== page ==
(2) Quickly stir in pectin & bring back to full rolling boil for exactly one minute, stirring constantly.
(3) Skim foam from jelly laddle into jars
Not straining the fruit would make jam and not jelly. This is my preference using the whole fruit.
Mine too I like jam better
I use a food processor to chop my strawberries I don’t like big chunks of fruit in my jam it’s basically the same recipe only I use 5 cups of the crushed berries in place of the juice. I used this recipe this evening to make a batch of apple jelly using juice I’ve never made jelly that want from fruit that we have grown so I’m curious to see how it turns out.
Thanks! I have been searching for a recipe that didn’t make like 15 jars of jelly. I really don’t need that much for 2 people nor have the storage for it. Thank you so much! I may mess with it a bit with some homemade juices too to get ones with less sugar. Thanks again!
have you every tried this with red wine? I wonder if you could use the same recipe??
I have not…in fact, I’ve never had red wine jelly.
Can this recipe also be frozen?
We do strawberry every year when strawberries come into season. I have a pretty big family and Pb&j is a staple here. I do two flats of berries and we get almost enough jelly to last a full year. The best part is I get to control the amount of sugar and it is 100 times better than the grocery store jelly.
Does the store bought grape juice already have high fructose corn syrup?
Nope, not if you get 100% juice.
Ben, I’ve never tried it, but I know there are low-sugar ways to make jelly and jam. Try googling it, and I’m sure you’ll find something. I know that there are special techniques you have to use if you want to cut back on the sugar content.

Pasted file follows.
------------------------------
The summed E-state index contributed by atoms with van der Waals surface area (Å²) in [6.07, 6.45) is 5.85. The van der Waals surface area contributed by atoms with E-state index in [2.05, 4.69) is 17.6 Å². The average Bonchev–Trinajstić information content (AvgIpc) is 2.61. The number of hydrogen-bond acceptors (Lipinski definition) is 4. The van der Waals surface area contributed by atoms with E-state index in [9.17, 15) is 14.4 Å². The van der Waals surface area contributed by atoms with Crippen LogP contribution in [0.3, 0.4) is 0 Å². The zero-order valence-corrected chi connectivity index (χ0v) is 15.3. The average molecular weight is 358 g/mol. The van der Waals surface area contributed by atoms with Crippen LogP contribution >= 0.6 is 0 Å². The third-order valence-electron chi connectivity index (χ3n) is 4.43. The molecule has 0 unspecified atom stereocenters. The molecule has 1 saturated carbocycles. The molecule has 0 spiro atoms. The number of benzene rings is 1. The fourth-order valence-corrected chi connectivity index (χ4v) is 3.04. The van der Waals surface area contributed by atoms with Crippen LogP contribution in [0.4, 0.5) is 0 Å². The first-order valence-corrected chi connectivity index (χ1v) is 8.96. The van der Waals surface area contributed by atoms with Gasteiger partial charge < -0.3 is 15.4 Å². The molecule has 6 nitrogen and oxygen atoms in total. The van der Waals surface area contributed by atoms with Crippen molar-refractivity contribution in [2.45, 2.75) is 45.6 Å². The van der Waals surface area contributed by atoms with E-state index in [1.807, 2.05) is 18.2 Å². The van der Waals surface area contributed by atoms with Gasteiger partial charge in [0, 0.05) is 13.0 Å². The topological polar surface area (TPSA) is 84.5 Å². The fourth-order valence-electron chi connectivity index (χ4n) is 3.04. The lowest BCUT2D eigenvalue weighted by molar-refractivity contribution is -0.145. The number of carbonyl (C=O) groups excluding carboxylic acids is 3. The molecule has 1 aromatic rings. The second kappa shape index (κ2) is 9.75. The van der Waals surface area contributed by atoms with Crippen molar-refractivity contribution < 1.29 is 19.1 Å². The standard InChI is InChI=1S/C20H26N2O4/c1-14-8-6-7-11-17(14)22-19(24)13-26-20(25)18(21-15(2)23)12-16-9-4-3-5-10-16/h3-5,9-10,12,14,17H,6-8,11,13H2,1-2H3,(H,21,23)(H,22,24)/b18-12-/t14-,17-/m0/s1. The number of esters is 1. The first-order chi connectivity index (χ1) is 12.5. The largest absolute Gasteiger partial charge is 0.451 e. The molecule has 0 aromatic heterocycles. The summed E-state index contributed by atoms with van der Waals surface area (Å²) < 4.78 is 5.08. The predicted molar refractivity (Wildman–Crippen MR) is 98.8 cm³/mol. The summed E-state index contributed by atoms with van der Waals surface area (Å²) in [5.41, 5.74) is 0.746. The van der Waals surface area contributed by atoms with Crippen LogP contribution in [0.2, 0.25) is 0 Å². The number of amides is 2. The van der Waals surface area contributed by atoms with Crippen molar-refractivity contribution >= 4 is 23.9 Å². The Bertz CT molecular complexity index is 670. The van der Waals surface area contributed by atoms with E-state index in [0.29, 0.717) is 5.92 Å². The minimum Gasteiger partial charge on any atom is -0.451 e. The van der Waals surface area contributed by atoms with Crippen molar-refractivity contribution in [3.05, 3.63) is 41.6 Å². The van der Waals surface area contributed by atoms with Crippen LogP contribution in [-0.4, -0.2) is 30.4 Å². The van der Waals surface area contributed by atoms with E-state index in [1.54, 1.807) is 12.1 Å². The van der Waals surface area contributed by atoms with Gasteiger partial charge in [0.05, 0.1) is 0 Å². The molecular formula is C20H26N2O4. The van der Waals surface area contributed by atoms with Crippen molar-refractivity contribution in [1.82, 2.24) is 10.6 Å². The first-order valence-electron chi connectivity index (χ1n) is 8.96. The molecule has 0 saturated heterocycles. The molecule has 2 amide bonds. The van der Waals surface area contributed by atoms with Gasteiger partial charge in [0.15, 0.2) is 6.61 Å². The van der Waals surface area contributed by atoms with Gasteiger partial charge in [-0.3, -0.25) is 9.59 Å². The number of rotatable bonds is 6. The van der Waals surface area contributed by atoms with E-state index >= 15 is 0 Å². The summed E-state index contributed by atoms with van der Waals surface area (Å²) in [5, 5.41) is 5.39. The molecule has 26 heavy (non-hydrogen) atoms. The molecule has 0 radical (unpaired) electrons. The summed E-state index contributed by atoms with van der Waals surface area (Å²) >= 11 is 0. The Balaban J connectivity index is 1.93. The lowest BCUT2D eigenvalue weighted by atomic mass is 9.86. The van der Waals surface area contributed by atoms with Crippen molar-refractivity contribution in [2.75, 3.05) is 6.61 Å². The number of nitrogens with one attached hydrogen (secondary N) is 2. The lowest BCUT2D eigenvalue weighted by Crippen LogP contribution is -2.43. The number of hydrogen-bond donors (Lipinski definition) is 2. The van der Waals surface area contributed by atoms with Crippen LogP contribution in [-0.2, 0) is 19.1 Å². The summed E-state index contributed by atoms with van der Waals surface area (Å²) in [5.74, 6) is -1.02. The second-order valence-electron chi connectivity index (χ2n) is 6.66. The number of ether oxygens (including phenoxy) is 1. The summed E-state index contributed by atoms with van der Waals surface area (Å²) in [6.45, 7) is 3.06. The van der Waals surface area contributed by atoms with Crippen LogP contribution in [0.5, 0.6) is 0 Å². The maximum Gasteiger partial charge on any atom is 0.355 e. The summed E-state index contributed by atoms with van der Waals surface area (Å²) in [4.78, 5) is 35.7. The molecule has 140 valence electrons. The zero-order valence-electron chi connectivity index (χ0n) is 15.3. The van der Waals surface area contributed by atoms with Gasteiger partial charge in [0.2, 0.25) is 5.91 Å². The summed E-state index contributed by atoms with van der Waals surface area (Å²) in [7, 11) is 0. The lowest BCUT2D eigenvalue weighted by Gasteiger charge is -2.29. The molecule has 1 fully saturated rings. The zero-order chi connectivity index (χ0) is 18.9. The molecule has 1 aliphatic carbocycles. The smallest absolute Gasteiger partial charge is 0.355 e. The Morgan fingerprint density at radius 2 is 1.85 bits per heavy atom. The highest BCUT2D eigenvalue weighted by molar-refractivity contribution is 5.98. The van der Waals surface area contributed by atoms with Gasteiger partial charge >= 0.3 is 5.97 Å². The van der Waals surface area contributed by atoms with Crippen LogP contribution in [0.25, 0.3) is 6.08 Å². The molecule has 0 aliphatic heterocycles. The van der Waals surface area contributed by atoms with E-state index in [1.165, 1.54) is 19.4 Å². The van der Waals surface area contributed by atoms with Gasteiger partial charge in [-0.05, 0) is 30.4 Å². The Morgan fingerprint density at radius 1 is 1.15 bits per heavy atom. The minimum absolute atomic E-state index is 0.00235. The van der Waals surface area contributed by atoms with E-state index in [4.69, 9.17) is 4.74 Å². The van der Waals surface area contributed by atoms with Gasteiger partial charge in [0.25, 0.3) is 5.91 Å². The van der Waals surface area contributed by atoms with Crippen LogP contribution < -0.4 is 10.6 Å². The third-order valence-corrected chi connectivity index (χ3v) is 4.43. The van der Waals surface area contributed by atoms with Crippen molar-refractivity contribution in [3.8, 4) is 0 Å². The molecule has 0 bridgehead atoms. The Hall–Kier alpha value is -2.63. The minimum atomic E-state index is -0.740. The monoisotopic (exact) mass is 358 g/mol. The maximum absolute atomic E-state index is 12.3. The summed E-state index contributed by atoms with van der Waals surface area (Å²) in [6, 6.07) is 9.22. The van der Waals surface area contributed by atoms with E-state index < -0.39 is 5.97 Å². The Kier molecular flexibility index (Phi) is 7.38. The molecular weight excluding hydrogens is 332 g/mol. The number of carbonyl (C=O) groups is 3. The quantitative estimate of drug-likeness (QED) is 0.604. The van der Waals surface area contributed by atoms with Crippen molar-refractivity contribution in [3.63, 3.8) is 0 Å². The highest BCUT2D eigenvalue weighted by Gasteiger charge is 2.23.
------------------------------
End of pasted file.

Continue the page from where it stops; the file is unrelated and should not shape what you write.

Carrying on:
Do you suppose there is a way to do this in a lower calorie/less sugar sort of way?
Look up Pomona’s pectin. It will give you recipes for low sugar and even no sugar. You can also use honey or maple syrup as a sweetener with their pectin. I’ve been using it for a few years and love it!
I know you can buy sugar free pectin and light grape juice from Welch’s, which has less sugar. I, too, would like to know if you could use a sugar substitute to sweeten it.
Trish, I googled it, and it seems like paraffin wax is the way to go. I’ve never done that myself, though, so I can’t offer any great advice.
I want to pour the jelly into wine glasses for gifts. How do I seal them? Pour parafin over the tops after the jelly gels or cools? Help!
Sealing the jars/bottles with wax is not recommended since the seals could be faulty which can lead to bacteria growth. They do make wine glass mason jars – maybe you can try those & properly can the jelly?
This actually looks really interesting!! I thought it was jam until I re-read it and it’s jelly!! Reminds me of the peanut butter and grape jelly sandwiches I used to read in books!! I’m not sure if I’ll ever make them but I like it!!